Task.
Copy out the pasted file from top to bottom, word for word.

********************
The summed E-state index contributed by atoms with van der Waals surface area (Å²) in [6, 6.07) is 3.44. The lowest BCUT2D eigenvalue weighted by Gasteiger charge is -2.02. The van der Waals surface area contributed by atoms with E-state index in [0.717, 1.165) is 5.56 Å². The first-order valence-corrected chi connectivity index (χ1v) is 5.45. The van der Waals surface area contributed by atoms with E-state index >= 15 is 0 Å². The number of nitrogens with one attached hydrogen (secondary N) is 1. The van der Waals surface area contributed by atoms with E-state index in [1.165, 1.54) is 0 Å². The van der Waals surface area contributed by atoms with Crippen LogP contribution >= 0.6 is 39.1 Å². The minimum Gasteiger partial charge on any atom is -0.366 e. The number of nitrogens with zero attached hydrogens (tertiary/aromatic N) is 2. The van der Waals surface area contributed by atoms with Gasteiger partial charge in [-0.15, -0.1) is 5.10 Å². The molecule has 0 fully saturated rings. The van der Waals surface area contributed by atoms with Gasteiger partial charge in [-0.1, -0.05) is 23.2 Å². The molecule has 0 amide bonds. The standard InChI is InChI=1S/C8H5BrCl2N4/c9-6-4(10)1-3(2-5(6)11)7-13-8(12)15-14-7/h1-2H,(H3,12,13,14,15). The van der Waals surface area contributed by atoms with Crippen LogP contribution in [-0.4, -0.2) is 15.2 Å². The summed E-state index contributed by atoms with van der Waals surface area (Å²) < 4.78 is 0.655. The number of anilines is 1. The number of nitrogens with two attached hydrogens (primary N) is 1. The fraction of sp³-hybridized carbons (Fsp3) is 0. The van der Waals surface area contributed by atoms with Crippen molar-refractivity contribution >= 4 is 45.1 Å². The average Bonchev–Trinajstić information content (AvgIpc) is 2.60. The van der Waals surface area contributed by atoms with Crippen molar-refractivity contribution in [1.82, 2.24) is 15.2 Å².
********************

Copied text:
The summed E-state index contributed by atoms with van der Waals surface area (Å²) in [6, 6.07) is 3.44. The lowest BCUT2D eigenvalue weighted by Gasteiger charge is -2.02. The van der Waals surface area contributed by atoms with E-state index in [0.717, 1.165) is 5.56 Å². The first-order valence-corrected chi connectivity index (χ1v) is 5.45. The van der Waals surface area contributed by atoms with E-state index >= 15 is 0 Å². The number of nitrogens with one attached hydrogen (secondary N) is 1. The van der Waals surface area contributed by atoms with E-state index in [1.165, 1.54) is 0 Å². The van der Waals surface area contributed by atoms with Crippen LogP contribution >= 0.6 is 39.1 Å². The minimum Gasteiger partial charge on any atom is -0.366 e. The number of nitrogens with zero attached hydrogens (tertiary/aromatic N) is 2. The van der Waals surface area contributed by atoms with Gasteiger partial charge in [-0.15, -0.1) is 5.10 Å². The molecule has 0 fully saturated rings. The van der Waals surface area contributed by atoms with Gasteiger partial charge in [-0.1, -0.05) is 23.2 Å². The molecule has 0 amide bonds. The standard InChI is InChI=1S/C8H5BrCl2N4/c9-6-4(10)1-3(2-5(6)11)7-13-8(12)15-14-7/h1-2H,(H3,12,13,14,15). The van der Waals surface area contributed by atoms with Crippen LogP contribution in [-0.4, -0.2) is 15.2 Å². The summed E-state index contributed by atoms with van der Waals surface area (Å²) < 4.78 is 0.655. The number of anilines is 1. The number of nitrogens with two attached hydrogens (primary N) is 1. The fraction of sp³-hybridized carbons (Fsp3) is 0. The van der Waals surface area contributed by atoms with Crippen molar-refractivity contribution >= 4 is 45.1 Å². The average Bonchev–Trinajstić information content (AvgIpc) is 2.60. The van der Waals surface area contributed by atoms with Crippen molar-refractivity contribution in [1.82, 2.24) is 15.2 Å².